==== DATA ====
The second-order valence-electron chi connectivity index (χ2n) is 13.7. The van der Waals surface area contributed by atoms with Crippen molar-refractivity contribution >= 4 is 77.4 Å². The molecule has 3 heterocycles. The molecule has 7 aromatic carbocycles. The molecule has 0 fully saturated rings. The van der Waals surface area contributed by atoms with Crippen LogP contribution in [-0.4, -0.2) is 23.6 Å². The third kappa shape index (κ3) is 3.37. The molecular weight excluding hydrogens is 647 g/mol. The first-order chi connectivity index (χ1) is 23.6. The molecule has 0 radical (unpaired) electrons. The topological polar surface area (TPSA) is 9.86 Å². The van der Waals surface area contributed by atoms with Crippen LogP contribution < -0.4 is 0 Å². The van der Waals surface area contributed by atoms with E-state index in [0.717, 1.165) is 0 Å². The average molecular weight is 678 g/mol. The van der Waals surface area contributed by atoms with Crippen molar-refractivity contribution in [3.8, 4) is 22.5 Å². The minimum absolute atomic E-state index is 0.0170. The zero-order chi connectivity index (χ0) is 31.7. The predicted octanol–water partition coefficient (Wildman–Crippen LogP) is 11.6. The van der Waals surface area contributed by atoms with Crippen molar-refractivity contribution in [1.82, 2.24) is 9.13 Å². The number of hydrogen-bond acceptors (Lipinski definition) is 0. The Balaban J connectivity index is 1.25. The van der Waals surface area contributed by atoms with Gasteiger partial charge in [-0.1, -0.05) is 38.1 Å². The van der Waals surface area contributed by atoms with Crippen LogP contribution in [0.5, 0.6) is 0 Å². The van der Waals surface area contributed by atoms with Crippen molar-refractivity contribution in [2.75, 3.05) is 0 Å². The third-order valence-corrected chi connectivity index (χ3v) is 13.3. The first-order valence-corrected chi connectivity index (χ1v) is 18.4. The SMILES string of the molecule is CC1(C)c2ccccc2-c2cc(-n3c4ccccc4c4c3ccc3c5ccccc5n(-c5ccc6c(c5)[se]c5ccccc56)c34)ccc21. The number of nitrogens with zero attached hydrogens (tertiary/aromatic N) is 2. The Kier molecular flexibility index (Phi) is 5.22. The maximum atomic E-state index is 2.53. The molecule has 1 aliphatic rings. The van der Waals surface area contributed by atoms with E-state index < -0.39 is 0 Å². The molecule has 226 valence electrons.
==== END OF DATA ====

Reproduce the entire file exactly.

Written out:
The second-order valence-electron chi connectivity index (χ2n) is 13.7. The van der Waals surface area contributed by atoms with Crippen molar-refractivity contribution >= 4 is 77.4 Å². The molecule has 3 heterocycles. The molecule has 7 aromatic carbocycles. The molecule has 0 fully saturated rings. The van der Waals surface area contributed by atoms with Crippen LogP contribution in [-0.4, -0.2) is 23.6 Å². The third kappa shape index (κ3) is 3.37. The molecular weight excluding hydrogens is 647 g/mol. The first-order chi connectivity index (χ1) is 23.6. The molecule has 0 radical (unpaired) electrons. The topological polar surface area (TPSA) is 9.86 Å². The van der Waals surface area contributed by atoms with Crippen LogP contribution < -0.4 is 0 Å². The van der Waals surface area contributed by atoms with E-state index in [0.717, 1.165) is 0 Å². The average molecular weight is 678 g/mol. The van der Waals surface area contributed by atoms with Crippen molar-refractivity contribution in [3.8, 4) is 22.5 Å². The minimum absolute atomic E-state index is 0.0170. The zero-order chi connectivity index (χ0) is 31.7. The predicted octanol–water partition coefficient (Wildman–Crippen LogP) is 11.6. The van der Waals surface area contributed by atoms with Crippen molar-refractivity contribution in [1.82, 2.24) is 9.13 Å². The number of hydrogen-bond acceptors (Lipinski definition) is 0. The Balaban J connectivity index is 1.25. The van der Waals surface area contributed by atoms with Gasteiger partial charge in [-0.1, -0.05) is 38.1 Å². The van der Waals surface area contributed by atoms with Crippen LogP contribution in [0.5, 0.6) is 0 Å². The van der Waals surface area contributed by atoms with Crippen molar-refractivity contribution in [2.75, 3.05) is 0 Å². The third-order valence-corrected chi connectivity index (χ3v) is 13.3. The first-order valence-corrected chi connectivity index (χ1v) is 18.4. The SMILES string of the molecule is CC1(C)c2ccccc2-c2cc(-n3c4ccccc4c4c3ccc3c5ccccc5n(-c5ccc6c(c5)[se]c5ccccc56)c34)ccc21. The number of nitrogens with zero attached hydrogens (tertiary/aromatic N) is 2. The Kier molecular flexibility index (Phi) is 5.22. The maximum atomic E-state index is 2.53. The molecule has 1 aliphatic rings. The van der Waals surface area contributed by atoms with E-state index < -0.39 is 0 Å². The molecule has 226 valence electrons.